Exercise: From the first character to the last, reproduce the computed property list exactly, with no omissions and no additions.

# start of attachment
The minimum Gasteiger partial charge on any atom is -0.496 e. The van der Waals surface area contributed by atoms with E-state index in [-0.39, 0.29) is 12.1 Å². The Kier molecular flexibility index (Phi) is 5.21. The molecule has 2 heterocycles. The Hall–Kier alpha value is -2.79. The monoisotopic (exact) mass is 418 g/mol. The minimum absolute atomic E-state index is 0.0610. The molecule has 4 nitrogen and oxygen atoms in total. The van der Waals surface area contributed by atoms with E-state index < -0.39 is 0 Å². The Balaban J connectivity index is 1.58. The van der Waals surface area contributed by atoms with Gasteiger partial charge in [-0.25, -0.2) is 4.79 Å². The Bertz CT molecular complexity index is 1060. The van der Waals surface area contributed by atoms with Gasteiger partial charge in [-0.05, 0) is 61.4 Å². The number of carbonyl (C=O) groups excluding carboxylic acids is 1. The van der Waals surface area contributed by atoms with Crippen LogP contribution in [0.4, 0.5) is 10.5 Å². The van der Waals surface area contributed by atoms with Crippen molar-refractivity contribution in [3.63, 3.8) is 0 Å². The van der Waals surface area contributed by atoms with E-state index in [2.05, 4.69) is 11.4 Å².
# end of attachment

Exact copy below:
The minimum Gasteiger partial charge on any atom is -0.496 e. The van der Waals surface area contributed by atoms with E-state index in [-0.39, 0.29) is 12.1 Å². The Kier molecular flexibility index (Phi) is 5.21. The molecule has 2 heterocycles. The Hall–Kier alpha value is -2.79. The monoisotopic (exact) mass is 418 g/mol. The minimum absolute atomic E-state index is 0.0610. The molecule has 4 nitrogen and oxygen atoms in total. The van der Waals surface area contributed by atoms with E-state index < -0.39 is 0 Å². The Balaban J connectivity index is 1.58. The van der Waals surface area contributed by atoms with Gasteiger partial charge in [-0.25, -0.2) is 4.79 Å². The Bertz CT molecular complexity index is 1060. The van der Waals surface area contributed by atoms with Gasteiger partial charge in [-0.05, 0) is 61.4 Å². The number of carbonyl (C=O) groups excluding carboxylic acids is 1. The van der Waals surface area contributed by atoms with Crippen LogP contribution in [0.4, 0.5) is 10.5 Å². The van der Waals surface area contributed by atoms with Crippen molar-refractivity contribution in [3.63, 3.8) is 0 Å². The van der Waals surface area contributed by atoms with E-state index in [2.05, 4.69) is 11.4 Å².